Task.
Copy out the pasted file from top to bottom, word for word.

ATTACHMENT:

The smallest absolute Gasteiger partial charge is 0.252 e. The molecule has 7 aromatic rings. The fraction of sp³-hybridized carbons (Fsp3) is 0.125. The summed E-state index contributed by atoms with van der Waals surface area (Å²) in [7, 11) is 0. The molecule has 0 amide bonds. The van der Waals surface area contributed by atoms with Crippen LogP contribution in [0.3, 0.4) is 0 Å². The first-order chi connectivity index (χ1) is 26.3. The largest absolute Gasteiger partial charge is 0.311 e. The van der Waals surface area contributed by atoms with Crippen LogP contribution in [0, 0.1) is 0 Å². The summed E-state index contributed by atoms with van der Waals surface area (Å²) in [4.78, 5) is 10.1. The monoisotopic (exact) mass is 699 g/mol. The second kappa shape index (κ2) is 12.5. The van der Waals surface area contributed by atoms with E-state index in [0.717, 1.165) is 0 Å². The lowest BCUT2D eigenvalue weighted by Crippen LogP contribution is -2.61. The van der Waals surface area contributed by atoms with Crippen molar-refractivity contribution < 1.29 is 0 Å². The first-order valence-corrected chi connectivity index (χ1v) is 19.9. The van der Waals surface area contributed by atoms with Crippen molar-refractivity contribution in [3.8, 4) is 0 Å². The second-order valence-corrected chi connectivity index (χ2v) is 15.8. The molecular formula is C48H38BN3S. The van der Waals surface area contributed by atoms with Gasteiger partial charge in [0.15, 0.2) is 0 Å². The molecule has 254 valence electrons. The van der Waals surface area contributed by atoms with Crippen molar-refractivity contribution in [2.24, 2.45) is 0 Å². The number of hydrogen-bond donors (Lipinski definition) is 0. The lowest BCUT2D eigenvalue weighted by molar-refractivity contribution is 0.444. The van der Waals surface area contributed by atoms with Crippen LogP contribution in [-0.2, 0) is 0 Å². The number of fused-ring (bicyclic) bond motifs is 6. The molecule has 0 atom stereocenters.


The smallest absolute Gasteiger partial charge is 0.252 e. The molecule has 7 aromatic rings. The fraction of sp³-hybridized carbons (Fsp3) is 0.125. The summed E-state index contributed by atoms with van der Waals surface area (Å²) in [7, 11) is 0. The molecule has 0 amide bonds. The van der Waals surface area contributed by atoms with Crippen LogP contribution in [0.3, 0.4) is 0 Å². The first-order chi connectivity index (χ1) is 26.3. The largest absolute Gasteiger partial charge is 0.311 e. The van der Waals surface area contributed by atoms with Crippen LogP contribution in [0, 0.1) is 0 Å². The summed E-state index contributed by atoms with van der Waals surface area (Å²) in [4.78, 5) is 10.1. The monoisotopic (exact) mass is 699 g/mol. The second kappa shape index (κ2) is 12.5. The van der Waals surface area contributed by atoms with E-state index in [0.717, 1.165) is 0 Å². The lowest BCUT2D eigenvalue weighted by Crippen LogP contribution is -2.61. The van der Waals surface area contributed by atoms with Crippen molar-refractivity contribution < 1.29 is 0 Å². The first-order valence-corrected chi connectivity index (χ1v) is 19.9. The van der Waals surface area contributed by atoms with Crippen molar-refractivity contribution in [3.8, 4) is 0 Å². The second-order valence-corrected chi connectivity index (χ2v) is 15.8. The molecular formula is C48H38BN3S. The van der Waals surface area contributed by atoms with Gasteiger partial charge in [0.15, 0.2) is 0 Å². The molecule has 254 valence electrons. The van der Waals surface area contributed by atoms with Crippen molar-refractivity contribution in [2.24, 2.45) is 0 Å². The number of hydrogen-bond donors (Lipinski definition) is 0. The lowest BCUT2D eigenvalue weighted by molar-refractivity contribution is 0.444. The van der Waals surface area contributed by atoms with Crippen LogP contribution in [-0.2, 0) is 0 Å². The number of fused-ring (bicyclic) bond motifs is 6. The molecule has 0 atom stereocenters.